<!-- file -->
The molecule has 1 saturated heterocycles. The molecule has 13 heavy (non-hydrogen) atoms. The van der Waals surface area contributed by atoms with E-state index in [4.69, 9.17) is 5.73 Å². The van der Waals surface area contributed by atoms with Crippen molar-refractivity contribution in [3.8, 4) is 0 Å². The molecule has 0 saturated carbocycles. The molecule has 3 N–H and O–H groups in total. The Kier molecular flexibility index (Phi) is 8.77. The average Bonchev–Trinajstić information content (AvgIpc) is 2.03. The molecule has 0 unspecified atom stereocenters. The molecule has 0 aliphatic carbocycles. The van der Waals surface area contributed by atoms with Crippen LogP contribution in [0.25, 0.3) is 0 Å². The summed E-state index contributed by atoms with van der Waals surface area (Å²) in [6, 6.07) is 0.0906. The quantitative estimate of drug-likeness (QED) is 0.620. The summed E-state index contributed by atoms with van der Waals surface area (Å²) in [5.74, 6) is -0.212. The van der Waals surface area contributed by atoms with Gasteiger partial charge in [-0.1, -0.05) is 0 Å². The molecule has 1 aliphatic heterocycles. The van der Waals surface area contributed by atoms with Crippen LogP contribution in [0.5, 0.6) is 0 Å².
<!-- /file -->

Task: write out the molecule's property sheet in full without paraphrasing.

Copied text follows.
The molecule has 1 saturated heterocycles. The molecule has 13 heavy (non-hydrogen) atoms. The van der Waals surface area contributed by atoms with E-state index in [4.69, 9.17) is 5.73 Å². The van der Waals surface area contributed by atoms with Crippen molar-refractivity contribution in [3.8, 4) is 0 Å². The molecule has 0 saturated carbocycles. The molecule has 3 N–H and O–H groups in total. The Kier molecular flexibility index (Phi) is 8.77. The average Bonchev–Trinajstić information content (AvgIpc) is 2.03. The molecule has 0 unspecified atom stereocenters. The molecule has 0 aliphatic carbocycles. The van der Waals surface area contributed by atoms with Crippen LogP contribution in [0.25, 0.3) is 0 Å². The summed E-state index contributed by atoms with van der Waals surface area (Å²) in [6, 6.07) is 0.0906. The quantitative estimate of drug-likeness (QED) is 0.620. The summed E-state index contributed by atoms with van der Waals surface area (Å²) in [5.74, 6) is -0.212. The van der Waals surface area contributed by atoms with Gasteiger partial charge in [-0.1, -0.05) is 0 Å². The molecule has 1 aliphatic heterocycles. The van der Waals surface area contributed by atoms with Crippen LogP contribution in [0.5, 0.6) is 0 Å².